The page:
Sam arrived and took over his care as Scott and Murdoch waited anxiously downstairs.

“Would you like to tell me how you knew Johnny was in danger?” Scott asked.

“Not really,” Murdoch mumbled. Seeing the consternation on his son’s face, he sighed and gave in. “That woman told me.”

“Woman? What wo …. you mean that witch?” Scott stared.

“Yes. She told me before we brought Johnny home he was in danger here from someone he knew and trusted. Johnny trusts all the hands.”

“Murdoch, that doesn’t explain anything.”

“There’s more. She said he would be alone in the house, lying on the sofa, still recovering and vulnerable. That’s exactly how I left him. When you told me Rex had disappeared ….. well, I guess I would have felt pretty silly if nothing was wrong.”

“I’m glad you didn’t care about feeling silly,” Scott said grimly. Shaking his head he added, “what is it with that woman? She will not leave this family alone.”

“In this instance, I’m glad she didn’t,” Murdoch said.

Sam came down and announced Johnny would be fine. Luckily the struggle hadn’t torn the stitches and the wounds were already near healed. The cut to his back was superficial and his throat suffered no permanent damage. He would have to whisper for a few days but since he was soft-spoken most of the time anyway, it shouldn’t be a problem.

Relief flooded the Lancer men and Murdoch offered Sam refuge for the night. He declined the invitation, stating he’d be back to check Johnny in a day or two. He wasn’t worried about driving back to town at night. Evidently, his horse was quite familiar with that road.

They headed upstairs to see him, easing the door open in case he were asleep.

Johnny watched with amusement at their attempt. “Come on in.”

“How are you feeling, brother?”

“Better, thanks.”

“Murdoch filled me in on Rex,” Scott told him.

“Mick Clark,” Johnny corrected. “So, how did you know I was in trouble?” he directed to Murdoch.

Murdoch actually blushed a little as he sat down. He explained the encounter with the bruja. Johnny wasn’t amused. He wasn’t angry, either.

“Well, I guess she was right, afterall,” was his only comment.

“Get some sleep, son,” Murdoch said, unwilling to get into this conversation.

“Think I will and thanks again for saving my life.”

“It was my pleasure,” Murdoch smiled.

After checking on Johnny the next morning and finding him still asleep, Scott walked out on the veranda for some air.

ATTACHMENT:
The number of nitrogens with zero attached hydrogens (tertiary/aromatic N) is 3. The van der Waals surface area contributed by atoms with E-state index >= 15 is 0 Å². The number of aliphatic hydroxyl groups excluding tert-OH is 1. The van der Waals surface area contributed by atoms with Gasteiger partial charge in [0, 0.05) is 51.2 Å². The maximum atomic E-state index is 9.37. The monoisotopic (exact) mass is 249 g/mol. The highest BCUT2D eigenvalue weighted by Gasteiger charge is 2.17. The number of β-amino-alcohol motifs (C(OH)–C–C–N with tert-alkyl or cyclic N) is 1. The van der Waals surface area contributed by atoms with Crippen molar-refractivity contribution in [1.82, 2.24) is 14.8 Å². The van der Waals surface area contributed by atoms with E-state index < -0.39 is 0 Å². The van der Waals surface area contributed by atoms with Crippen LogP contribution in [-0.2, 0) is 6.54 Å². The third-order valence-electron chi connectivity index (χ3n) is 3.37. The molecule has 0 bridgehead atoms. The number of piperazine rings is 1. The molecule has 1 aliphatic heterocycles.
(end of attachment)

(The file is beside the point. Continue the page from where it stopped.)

“He will be alright.”

He whirled around, drawing his gun. Seeing her standing there, he dropped the Colt to his side. “Not smart to sneak up on a man like that.”

“Your father is a wise man,” she said.

“He’s from Scotland. He’s used to all those fairy tales,” Scott deadpanned.

She laughed softly. “You still refuse to believe. No matter. It is done and I will be leaving.”

“Wait,” he said without wanting to. Looking a bit embarrassed, he knew he had to ask. “What you told Johnny about …. dying before he was thirty….”

She smiled sympathetically. “What your father did last night changed the directon of your brother’s life. As I told him, all things can be changed. Sometimes, it takes the smallest adjustment. Sometimes, a larger one. Johnny will live long and well.”

“Will he be happy?”

“Si, he will be happy. As will you, Scott Lancer. I see a long life for you as well. But you did not ask for yourself. You thought only of your brother. He is the same with you. This is why you will both enjoy your lives – together.”

He smiled a little. “I don’t suppose you see marriage in that crystal ball of yours?”

“Si, I do. But, that is not for me to tell you,” she warned a bit whimsically.

“I don’t think I’d want you to. I think I’d like to experience that on my own.”

“You are a wise young man. You will prosper and grow,” she smiled.

Scott watched her climb into her wagon and drive away. Part of him wished he’d never met that old woman. But part of him was very glad he had. He still wasn’t sure he believed but there had to be something to it. Â Sighing, he decided not to dwell on the subject. All it managed to do was give him a headache.

Instead, he looked out over the land and breathed in the clean air. Smiling appreciatively, Scott Lancer walked into the house to prepare for a brand new day.


Comments:  We don’t have this author’s current email address. If you leave a comment below, if she reconnects with the fandom, then she will see how much her work is appreciated.

2 thoughts on “Premonitions by Winj